Maria
6th April 2017, 07:15 AM
Ever since the mention of it using both Contrast and Phase and the lack of the smaller AF triangle, I have been assuming the pin point to me roughly the middle of that rectangle.

Have not tested how accurate the AF is in macro.



Have you tried Super Spot AF - described on page 41 of the EM1 MkII manual. You appear to have to assign it to a function button to be able to use it. Seems a bit complicated at first but should be useful once you get the hang of it - might be easier to test out when using a tripod.

From the manual:

Zoom frame AF/Zoom AF ( Super Spot AF)

You can zoom in on a portion of the frame when adjusting focus. Choosing a high zoom ratio allows you to use autofocus to focus on a smaller area than is normally covered by the AF target. You can also position the focus target more precisely.

bassman
6th April 2017, 08:27 PM
Really appreciate the replies and thanks to someone's post, in a previous thread, I found you could adjust the size of the AF target (p.35 in the manual). My Fn2 button was set to magnify and purely by chance I discovered that it would change the AF target. Press once : changes from the Green rectangle to a smaller target area, whilst remaining in full image view, found immediate improvement ! press Fn2 again : fantastically small target area !! ( size adjustable via front/rear wheel) Press OK button : will return you back to the original rectangle AF target. Thanks Maria, I discovered p.41 of the manual, only last evening ... not wanting to look silly, thought I'd better check the manual before posting and your mention of a tripod very relevant. That 'Super Spot' AF target, is amazing but when I was about to photograph my very first Kingfisher, (40-150mm 2.8 + 1.4x converter, with tripod) shaking with excitement..lol), working at 14x magnification and not seeing the whole frame, was extremely difficult. I know this is all very subject dependant and this camera is easily capable of focusing on very small area. Without losing any existing features, in a future firmware update, I'd love Olympus to give the MKII a super small AF target, in the full frame EVF.


...... Mark

bassman
6th April 2017, 10:40 PM
http://e-group.uk.net/gallery/data/506/P3263344_1.jpg (http://e-group.uk.net/gallery/showphoto.php/photo/92525)

My first Kingfisher - Strumpshaw Fen, Norfolk ... 40-150mm 2.8 + MC-14 (approx. 100% crop) From my above post, meant to say 'without tripod' but camera supported from within bird hide.

GyRob
7th April 2017, 08:55 AM
Hi All
I am new to Olympus so early days yet but I am quite pleased with the camera and the 300f4 pro but I do need to find the settings that work for me focus is super fast but I do need to work on the "lose / tight " along with single point or 5 this is how I use my Canon .
The main different seems to be the Canon only uses the surrounding points If the centre one cant pick the target up.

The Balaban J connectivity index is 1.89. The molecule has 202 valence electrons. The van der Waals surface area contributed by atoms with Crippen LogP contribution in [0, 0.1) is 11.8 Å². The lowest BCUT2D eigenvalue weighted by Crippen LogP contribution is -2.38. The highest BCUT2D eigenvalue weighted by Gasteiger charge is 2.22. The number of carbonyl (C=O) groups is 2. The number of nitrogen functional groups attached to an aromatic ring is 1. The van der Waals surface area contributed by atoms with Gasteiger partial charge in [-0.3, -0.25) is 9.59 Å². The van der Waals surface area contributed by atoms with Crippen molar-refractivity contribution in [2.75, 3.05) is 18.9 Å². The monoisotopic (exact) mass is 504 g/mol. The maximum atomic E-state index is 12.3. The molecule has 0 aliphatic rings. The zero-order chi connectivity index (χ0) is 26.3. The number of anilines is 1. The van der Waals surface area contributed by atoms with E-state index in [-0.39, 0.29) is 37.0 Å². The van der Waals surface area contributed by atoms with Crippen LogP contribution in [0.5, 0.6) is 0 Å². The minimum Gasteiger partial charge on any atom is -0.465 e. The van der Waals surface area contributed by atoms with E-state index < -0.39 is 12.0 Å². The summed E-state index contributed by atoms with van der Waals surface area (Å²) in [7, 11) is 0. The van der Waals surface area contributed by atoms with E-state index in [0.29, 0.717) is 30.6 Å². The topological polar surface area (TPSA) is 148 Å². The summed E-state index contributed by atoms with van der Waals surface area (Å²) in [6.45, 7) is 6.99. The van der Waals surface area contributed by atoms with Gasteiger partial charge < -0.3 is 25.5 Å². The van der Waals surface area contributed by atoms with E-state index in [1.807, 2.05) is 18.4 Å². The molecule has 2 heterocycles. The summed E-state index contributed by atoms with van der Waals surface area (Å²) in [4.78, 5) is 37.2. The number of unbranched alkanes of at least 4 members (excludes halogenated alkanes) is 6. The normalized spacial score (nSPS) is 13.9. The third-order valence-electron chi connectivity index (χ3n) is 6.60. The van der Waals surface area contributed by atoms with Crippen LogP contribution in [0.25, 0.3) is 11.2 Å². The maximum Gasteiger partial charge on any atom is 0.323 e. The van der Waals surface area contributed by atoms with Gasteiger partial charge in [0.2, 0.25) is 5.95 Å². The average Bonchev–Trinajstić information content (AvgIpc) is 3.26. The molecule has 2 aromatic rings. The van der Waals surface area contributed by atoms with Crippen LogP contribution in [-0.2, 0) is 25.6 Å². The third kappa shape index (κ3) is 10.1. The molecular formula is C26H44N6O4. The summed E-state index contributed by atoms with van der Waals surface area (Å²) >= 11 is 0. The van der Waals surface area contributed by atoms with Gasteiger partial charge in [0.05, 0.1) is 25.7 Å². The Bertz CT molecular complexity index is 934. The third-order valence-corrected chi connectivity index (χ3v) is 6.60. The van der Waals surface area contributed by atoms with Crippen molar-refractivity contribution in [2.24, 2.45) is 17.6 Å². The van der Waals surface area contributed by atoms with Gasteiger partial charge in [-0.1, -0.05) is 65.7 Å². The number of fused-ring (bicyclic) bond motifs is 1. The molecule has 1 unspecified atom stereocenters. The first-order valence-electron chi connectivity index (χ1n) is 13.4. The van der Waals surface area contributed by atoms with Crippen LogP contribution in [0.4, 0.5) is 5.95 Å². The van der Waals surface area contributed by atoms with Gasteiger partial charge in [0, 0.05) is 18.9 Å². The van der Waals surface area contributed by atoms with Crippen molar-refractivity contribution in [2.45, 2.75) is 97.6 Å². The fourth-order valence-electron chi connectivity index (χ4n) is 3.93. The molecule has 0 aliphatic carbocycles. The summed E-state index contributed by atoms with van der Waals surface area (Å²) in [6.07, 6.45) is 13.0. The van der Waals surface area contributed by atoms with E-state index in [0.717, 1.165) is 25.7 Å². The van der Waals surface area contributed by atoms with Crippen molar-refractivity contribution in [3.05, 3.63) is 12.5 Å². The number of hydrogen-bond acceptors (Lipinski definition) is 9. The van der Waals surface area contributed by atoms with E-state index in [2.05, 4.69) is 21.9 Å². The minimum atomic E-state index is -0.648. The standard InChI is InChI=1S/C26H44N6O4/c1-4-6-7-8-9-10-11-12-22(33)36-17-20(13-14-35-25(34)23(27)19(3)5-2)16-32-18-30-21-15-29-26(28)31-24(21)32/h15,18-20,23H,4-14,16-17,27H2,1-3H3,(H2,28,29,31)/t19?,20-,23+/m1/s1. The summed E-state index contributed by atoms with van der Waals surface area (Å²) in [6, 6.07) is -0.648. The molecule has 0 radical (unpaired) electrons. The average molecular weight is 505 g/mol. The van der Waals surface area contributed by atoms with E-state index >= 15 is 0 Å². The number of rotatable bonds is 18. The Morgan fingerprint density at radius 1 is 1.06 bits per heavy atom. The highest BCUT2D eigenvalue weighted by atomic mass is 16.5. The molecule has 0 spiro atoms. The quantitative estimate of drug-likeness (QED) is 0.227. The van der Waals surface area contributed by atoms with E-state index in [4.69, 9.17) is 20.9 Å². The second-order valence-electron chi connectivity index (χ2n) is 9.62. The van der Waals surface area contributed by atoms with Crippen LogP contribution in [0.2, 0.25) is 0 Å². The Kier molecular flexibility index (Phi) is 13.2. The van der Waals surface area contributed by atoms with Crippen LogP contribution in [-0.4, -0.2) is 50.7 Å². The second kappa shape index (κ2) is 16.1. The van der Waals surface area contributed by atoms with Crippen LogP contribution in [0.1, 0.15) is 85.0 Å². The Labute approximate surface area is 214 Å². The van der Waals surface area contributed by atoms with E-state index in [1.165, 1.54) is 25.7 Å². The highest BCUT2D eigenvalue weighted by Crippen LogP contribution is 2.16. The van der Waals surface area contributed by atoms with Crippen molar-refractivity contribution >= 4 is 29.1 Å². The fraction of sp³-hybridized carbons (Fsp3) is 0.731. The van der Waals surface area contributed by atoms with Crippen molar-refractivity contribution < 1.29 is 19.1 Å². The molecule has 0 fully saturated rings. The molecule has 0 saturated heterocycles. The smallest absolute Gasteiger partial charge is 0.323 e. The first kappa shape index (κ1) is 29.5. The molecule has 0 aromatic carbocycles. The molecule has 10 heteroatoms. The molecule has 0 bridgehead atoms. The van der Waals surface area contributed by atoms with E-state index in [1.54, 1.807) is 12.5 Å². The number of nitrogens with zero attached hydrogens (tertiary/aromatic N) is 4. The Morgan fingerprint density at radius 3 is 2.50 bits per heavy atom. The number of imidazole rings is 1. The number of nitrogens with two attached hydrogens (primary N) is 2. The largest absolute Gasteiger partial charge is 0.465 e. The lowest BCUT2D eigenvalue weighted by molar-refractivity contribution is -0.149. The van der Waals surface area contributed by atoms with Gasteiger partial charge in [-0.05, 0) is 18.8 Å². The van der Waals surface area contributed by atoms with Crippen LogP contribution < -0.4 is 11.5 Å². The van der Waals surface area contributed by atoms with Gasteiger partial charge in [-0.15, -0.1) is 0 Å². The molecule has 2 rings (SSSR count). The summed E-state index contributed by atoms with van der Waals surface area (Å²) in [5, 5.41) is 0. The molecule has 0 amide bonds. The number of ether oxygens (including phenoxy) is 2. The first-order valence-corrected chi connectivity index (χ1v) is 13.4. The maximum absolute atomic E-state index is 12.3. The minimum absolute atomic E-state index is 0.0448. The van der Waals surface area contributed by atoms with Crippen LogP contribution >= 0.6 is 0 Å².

The Olympus seems to jump to any of the 5 regardless .
Rob.

GyRob
8th April 2017, 09:06 PM
Got out tonight and found a shorty 300f4pro 1/2000 f4 iso 400
Rob.

http://e-group.uk.net/gallery/data/2036/P4080268--SMALL.jpg (http://e-group.uk.net/gallery/showphoto.php/photo/92566)

GyRob
8th April 2017, 10:01 PM
Well this camera in silent is as good as it gets, twice now I have had an owl fly right past me as I was pressing the shutter and they just don't veer off they just keep coming .
I'm not use to that as my main gear is a 1dxmkII and 600f4 isL mkII and it scares the H..L out of birds .
I'm still learning with the OMD mkII but I'm blown away with this silent shutter I'm also happy with the iq 400 to 800 iso is my comfort zone that's just me though .
Rob.

Greytop
8th April 2017, 10:17 PM
Just seen this on TP too, very impressive Robert.

Phill D
9th April 2017, 07:38 AM
Superb shot Rob, I bet you are still smiling.

blu-by-u
10th April 2017, 02:52 AM
Have you tried Super Spot AF - described on page 41 of the EM1 MkII manual. You appear to have to assign it to a function button to be able to use it. Seems a bit complicated at first but should be useful once you get the hang of it - might be easier to test out when using a tripod.

From the manual:

Zoom frame AF/Zoom AF ( Super Spot AF)

You can zoom in on a portion of the frame when adjusting focus. Choosing a high zoom ratio allows you to use autofocus to focus on a smaller area than is normally covered by the AF target. You can also position the focus target more precisely.

:rolleyes: Unless I am doing something wrong, the "Super Spot AF" seems the same as the Single AF. The size of the rectangle can only go bigger but not smaller than the Single AF rectangular even if it's x14.

GyRob
10th April 2017, 03:15 PM
Yes smiling thanks guy's .
Have the 40 to 150 and 1.4tc coming tomorrow so should be set for my birding needs .

Regarding focus accuracy it really is good very good, in a burst some can be just a little off but as the camera is so quick it will often re-acquire focus lose then re- acquire of cause most of this is me losing the bird but you do end up with some really sharp ones so as long as you can get onto the bird early enough your in with a great chance .
I'm talking BIF here .
Rob.

c12402
10th April 2017, 11:26 PM
I've been told by an Olympus 'evangelist' that C1 as it comes from factory settings, was the recommended mode for BIF by Olympus the first time they were invited to test the new model.

It does not mean that it cannot be improved with additional tweaks, just it is the recommended starting point.